“After the financial crisis, who wanted to work in banks? How many women wanted to work in banks? And how many women wanted to work in banks called RBS?” So says Elaine Arden, RBS CHRO, reflecting on the scale of the challenge faced by the bank in 2008.
For RBS, a large part of the journey to being a better business is focusing on the culture change that comes with embedding diversity and inclusion. At a roundtable discussion Arden revealed some of the lessons she’s learning along the way. She was accompanied by chief executive of The Mentoring Foundation Peninah Thomson, who is supporting RBS in much of their work on gender balance. Here’s a snapshot of the conversation.
Have clear goals
More than 30% of RBS’s top 5,000 leaders are female, but Arden says focusing on an “aggregate” number like this could give an incomplete picture of progress, and how far there is still to go. To ensure culture change right across the board, RBS is now aiming to have 30% female representation in all its business areas. “That’s much harder to do, and the big test will be the next few years,” says Arden.
Diversity goals have been linked to the executive team’s collective scorecard (the bank has gotten rid of bonuses in a bid for positive behavioural change). “We have a relentless focus on measuring,” Arden says.
All HRDs have probably worked in organisations long enough to see D&I initiatives stall time and again. For Arden, it comes down to a simple question all leaders need to be able to answer: “Do we want it enough? If the answer is yes, set clear goals.”
Link diversity to the wider strategy
“It’s important for HR professionals to keep pushing [the diversity agenda], but it’s important to do it within the context,” says Arden. For RBS, the context has been a complete strategic rethink and accompanying restructure, and a new focus on the customer (it has an aim to be the number one bank for customer service, trust and advocacy).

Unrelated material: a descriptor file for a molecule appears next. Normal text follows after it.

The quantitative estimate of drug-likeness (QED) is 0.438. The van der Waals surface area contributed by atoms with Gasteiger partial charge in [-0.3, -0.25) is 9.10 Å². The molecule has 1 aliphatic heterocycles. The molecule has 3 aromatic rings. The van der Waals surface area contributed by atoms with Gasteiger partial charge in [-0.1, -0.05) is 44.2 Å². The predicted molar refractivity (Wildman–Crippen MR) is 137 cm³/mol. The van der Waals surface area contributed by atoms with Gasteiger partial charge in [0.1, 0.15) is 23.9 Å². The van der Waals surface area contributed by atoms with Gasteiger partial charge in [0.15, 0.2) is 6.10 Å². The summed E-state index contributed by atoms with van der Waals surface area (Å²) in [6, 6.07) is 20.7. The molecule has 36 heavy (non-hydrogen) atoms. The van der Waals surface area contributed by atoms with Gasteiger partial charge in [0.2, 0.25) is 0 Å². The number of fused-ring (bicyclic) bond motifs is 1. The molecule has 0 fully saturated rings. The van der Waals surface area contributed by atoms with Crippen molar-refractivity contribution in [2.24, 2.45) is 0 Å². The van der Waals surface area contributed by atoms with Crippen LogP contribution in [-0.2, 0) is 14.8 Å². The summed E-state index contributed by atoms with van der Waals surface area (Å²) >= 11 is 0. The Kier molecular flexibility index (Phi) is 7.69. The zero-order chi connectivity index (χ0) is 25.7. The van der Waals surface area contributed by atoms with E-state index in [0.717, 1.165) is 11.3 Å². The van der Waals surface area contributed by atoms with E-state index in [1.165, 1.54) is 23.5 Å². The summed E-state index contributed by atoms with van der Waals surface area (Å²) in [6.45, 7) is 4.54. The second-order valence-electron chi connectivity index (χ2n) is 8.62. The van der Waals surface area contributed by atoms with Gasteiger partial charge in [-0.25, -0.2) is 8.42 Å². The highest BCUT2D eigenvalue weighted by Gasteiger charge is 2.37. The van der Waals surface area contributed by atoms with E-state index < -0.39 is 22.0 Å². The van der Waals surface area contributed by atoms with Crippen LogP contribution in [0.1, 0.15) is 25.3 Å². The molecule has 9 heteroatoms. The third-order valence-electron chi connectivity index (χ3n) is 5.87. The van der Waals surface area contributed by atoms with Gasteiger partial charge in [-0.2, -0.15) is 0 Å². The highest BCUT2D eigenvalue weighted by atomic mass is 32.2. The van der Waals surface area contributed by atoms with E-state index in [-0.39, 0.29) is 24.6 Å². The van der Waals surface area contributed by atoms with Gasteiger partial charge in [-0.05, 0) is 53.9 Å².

“The customer-led strategy and context is what we are putting the culture and leadership into,” says Arden. “Our customer is the UK public. We need to look at the whole ecosystem, such as what are we doing to help women running businesses. Every initiative we do has to have a customer angle as well [as an internal one].”
Consider ‘set’ and ‘setting’
Thomson defines ‘set’ as the set of attributes an individual brings to a role; ‘setting’ is the organisational context and environment in which they find themselves. For D&I to be successful, both must be addressed. “Tackling one or the other is not the way to go,” she says.
Arden says this is an ongoing challenge, and that HR needs to tackle lazy assumptions – such as that senior women probably don’t have children (one she comes across herself quite regularly). She says using personal stories from employees in communications can be very powerful. “The human story sticks, as opposed to saying: ‘Did you know we have a policy?’” she says.”Some of this is about humanising the place.”
Keep it practical
To engage line managers in D&I, keep it practically applicable. For example, RBS’s divisional CEOs and HRDs are asked for the names of those mid-tier women with high potential, rather than just asked for numbers. “It’s positive action,” says Arden. “It’s not about the number, we want to know the names.”
A new leadership and management development programme is “practical and unashamedly about behavioural change”. “It’s about how to have that conversation about vision, values and goals,” Arden adds. More widely, a simple ‘Yes’ check, a decision-making tool for employees at all levels, keeps everyone focused on making sound choices for the right reasons.